The datasheet for the TPS76933DBVT is much more strict than the 7805, especially when it comes to the bypass/stability capacitors. Now, since I always overdo things I am fine, but many engineers under-design, and this is a part that can get those kind of guys in trouble. For example, if you refer to the datasheet for the TPS76933DBVT on page 11, the suggested design for the regulator C1 is 1.0μF, which is fine, but the capacitor across Vout is rated to be a minimum of 4.7μF and it has an ESR spec (equivalent series resistance—remember that?). So not only do you have to use a larger capacitor, you have to make sure that the internal resistance of the capacitor meets the ESR spec. Now, don’t get too worried; I will tell you right now, first use a larger capacitor (the spec says bigger is better), so 10μF will do, Make sure it’s tantalum and I guarantee you will be fine; you can look at the ESR (if you can find it) for the cap you have, but chances are you simply have some in your parts box and have no idea who made them, so we hedge our bets by using the larger suggestion and also reading that the larger cap allows smaller ESR values. With all that in mind, Figure 3.59 shows our design for the 3.3V regulator. Notice that I still added the protection diodes and I added another capacitor Cout2 = 0.1μF (ceramic monolithic) for high frequency noise.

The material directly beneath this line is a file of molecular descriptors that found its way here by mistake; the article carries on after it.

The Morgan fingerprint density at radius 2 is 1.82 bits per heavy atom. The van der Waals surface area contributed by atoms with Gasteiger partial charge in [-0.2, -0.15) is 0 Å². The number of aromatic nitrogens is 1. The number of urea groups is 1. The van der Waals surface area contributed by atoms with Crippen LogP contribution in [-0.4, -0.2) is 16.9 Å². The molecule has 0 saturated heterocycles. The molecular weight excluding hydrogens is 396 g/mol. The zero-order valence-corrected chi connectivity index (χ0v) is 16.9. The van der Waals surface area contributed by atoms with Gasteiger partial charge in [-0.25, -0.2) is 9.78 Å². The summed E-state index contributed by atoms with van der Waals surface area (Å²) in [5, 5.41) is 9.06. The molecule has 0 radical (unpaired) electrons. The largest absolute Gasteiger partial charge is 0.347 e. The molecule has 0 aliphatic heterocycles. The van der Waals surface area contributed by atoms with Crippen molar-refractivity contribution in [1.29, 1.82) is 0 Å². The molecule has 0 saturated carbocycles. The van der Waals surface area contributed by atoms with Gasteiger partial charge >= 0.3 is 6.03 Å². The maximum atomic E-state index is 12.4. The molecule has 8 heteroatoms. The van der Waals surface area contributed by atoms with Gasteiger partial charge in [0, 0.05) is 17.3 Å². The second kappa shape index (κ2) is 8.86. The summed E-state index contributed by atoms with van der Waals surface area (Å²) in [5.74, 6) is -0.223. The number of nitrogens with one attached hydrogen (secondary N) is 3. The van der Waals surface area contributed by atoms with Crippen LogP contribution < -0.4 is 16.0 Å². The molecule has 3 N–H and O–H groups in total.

Figure 3.59

Figure 3.59 3.3V power supply.

3.8.4 Multiple Voltage Systems

There are actually regulators that output multiple voltages; for example the Texas Instruments TPPM0110 is capable of outputting 3.3V and 1.8V from a 5.0V input, so you need to use a LM7805 maybe on the input to get your 5.0V, then you can use the TI TPM0110 to get your 3.3V and 1.8V supplies in one chip. You can find the TPPM0110 on TI’s site at